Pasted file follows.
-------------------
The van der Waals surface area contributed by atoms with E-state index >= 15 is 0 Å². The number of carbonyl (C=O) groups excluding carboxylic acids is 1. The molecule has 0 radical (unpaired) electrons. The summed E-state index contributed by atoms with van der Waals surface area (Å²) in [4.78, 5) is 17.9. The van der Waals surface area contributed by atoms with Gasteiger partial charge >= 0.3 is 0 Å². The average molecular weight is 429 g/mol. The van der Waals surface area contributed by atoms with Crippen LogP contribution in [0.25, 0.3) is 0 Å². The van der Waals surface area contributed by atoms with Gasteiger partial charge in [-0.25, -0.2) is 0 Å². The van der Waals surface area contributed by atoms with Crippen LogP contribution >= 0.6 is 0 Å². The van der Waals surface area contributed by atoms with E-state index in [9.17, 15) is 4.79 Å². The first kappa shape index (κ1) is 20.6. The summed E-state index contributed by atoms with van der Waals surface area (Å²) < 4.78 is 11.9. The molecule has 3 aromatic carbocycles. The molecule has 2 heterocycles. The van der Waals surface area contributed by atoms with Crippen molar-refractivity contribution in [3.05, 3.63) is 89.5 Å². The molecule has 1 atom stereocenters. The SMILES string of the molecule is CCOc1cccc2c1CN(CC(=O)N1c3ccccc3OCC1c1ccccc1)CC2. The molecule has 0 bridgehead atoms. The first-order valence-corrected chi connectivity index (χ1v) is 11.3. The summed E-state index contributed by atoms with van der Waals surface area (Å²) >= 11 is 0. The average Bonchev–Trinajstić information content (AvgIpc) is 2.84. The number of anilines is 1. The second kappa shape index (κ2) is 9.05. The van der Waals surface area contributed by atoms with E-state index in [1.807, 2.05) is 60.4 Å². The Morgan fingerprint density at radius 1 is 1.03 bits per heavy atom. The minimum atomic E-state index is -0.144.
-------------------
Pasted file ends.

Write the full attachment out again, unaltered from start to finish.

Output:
The van der Waals surface area contributed by atoms with E-state index >= 15 is 0 Å². The number of carbonyl (C=O) groups excluding carboxylic acids is 1. The molecule has 0 radical (unpaired) electrons. The summed E-state index contributed by atoms with van der Waals surface area (Å²) in [4.78, 5) is 17.9. The van der Waals surface area contributed by atoms with Gasteiger partial charge >= 0.3 is 0 Å². The average molecular weight is 429 g/mol. The van der Waals surface area contributed by atoms with Crippen LogP contribution in [0.25, 0.3) is 0 Å². The van der Waals surface area contributed by atoms with Gasteiger partial charge in [-0.25, -0.2) is 0 Å². The van der Waals surface area contributed by atoms with Crippen LogP contribution >= 0.6 is 0 Å². The van der Waals surface area contributed by atoms with E-state index in [9.17, 15) is 4.79 Å². The first kappa shape index (κ1) is 20.6. The summed E-state index contributed by atoms with van der Waals surface area (Å²) < 4.78 is 11.9. The molecule has 3 aromatic carbocycles. The molecule has 2 heterocycles. The van der Waals surface area contributed by atoms with Crippen molar-refractivity contribution in [3.05, 3.63) is 89.5 Å². The molecule has 1 atom stereocenters. The SMILES string of the molecule is CCOc1cccc2c1CN(CC(=O)N1c3ccccc3OCC1c1ccccc1)CC2. The molecule has 0 bridgehead atoms. The first-order valence-corrected chi connectivity index (χ1v) is 11.3. The summed E-state index contributed by atoms with van der Waals surface area (Å²) >= 11 is 0. The average Bonchev–Trinajstić information content (AvgIpc) is 2.84. The number of anilines is 1. The second kappa shape index (κ2) is 9.05. The van der Waals surface area contributed by atoms with E-state index in [1.807, 2.05) is 60.4 Å². The Morgan fingerprint density at radius 1 is 1.03 bits per heavy atom. The minimum atomic E-state index is -0.144.